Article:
Taking strong exception to the government move to deploy the armed forces to fight Maoists, Communist Party of India (CPI) general secretary A.B. Bardhan said only police and paramilitary forces should be used.
“The Army is not the answer. The defence forces have a very specific role. Using the Army against our own people is unacceptable. It will set a bad precedent,” the veteran leader told a ‘meet-the-press’ programme organised by the Kesari Memorial Journalists Trust here on Friday.
Mr. Bardhan said that “without any equivocation” his party fully disapproved of what the Maoists were doing. “We have enough ways in our parliamentary system to change even governments. The brutal killing of a police inspector and other acts of violence by the Maoists were most inhuman and dastardly acts,” he added.
Mr. Bardhan said the socio-economic context in which the Maoist violence took place and their tactics should also be taken into account when handling the issue. Even after 62 years of freedom, the government had not done anything in areas like Bastar and Gadchiroli where people lived in abject poverty and deprivation.
The CPI leader also came down heavily on the signing of the Free Trade Agreement (FTA) with the Association of South East Asian Nations (Asean) without any consultation on the subject between the Centre and the States concerned, particularly Kerala. Nobody would say that Kerala’s plantation sector, which was likely to be the worst hit, should remain a low productivity-high cost affair. This was something that would call for a lot of technical, financial and institutional assistance. The State could not be punished with an agreement like the FTA, which would hurt both the State’s plantation economy and its fisheries sector, Mr. Bardhan said.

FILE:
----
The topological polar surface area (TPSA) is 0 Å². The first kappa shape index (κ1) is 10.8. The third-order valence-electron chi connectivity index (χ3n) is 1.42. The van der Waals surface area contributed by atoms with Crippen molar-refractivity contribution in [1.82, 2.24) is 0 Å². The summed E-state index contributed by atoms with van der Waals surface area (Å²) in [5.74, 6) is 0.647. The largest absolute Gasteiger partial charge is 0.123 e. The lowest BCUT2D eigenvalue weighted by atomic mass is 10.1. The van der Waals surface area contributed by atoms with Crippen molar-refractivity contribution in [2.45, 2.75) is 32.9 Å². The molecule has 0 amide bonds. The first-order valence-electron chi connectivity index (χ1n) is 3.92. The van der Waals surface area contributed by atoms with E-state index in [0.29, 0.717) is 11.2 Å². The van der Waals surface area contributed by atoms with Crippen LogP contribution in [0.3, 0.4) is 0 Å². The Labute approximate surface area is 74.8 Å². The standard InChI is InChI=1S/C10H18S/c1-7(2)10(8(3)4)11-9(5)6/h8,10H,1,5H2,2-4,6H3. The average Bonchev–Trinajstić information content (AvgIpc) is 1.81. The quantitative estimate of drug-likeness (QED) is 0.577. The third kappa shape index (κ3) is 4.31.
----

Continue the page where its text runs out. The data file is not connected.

He regretted the CPI(M) decision to organise a protest on its own and said that ‘unilateralism’ would not help in such situations. There must have been a joint struggle involving the CPI(M), CPI and the RSP. When the CPI(M) announced its own programme, the CPI was also forced to do so. The RSP was also compelled to follow suit.
On the Mullaperiyar issue, Mr. Bardhan wondered why Tamil Nadu was raking up a controversy now and hoped that the leadership of the two States would meet and try to allay the apprehensions of the government and the people of Tamil Nadu. “Bitterness and controversy should not be allowed to grow,” the CPI general secretary said.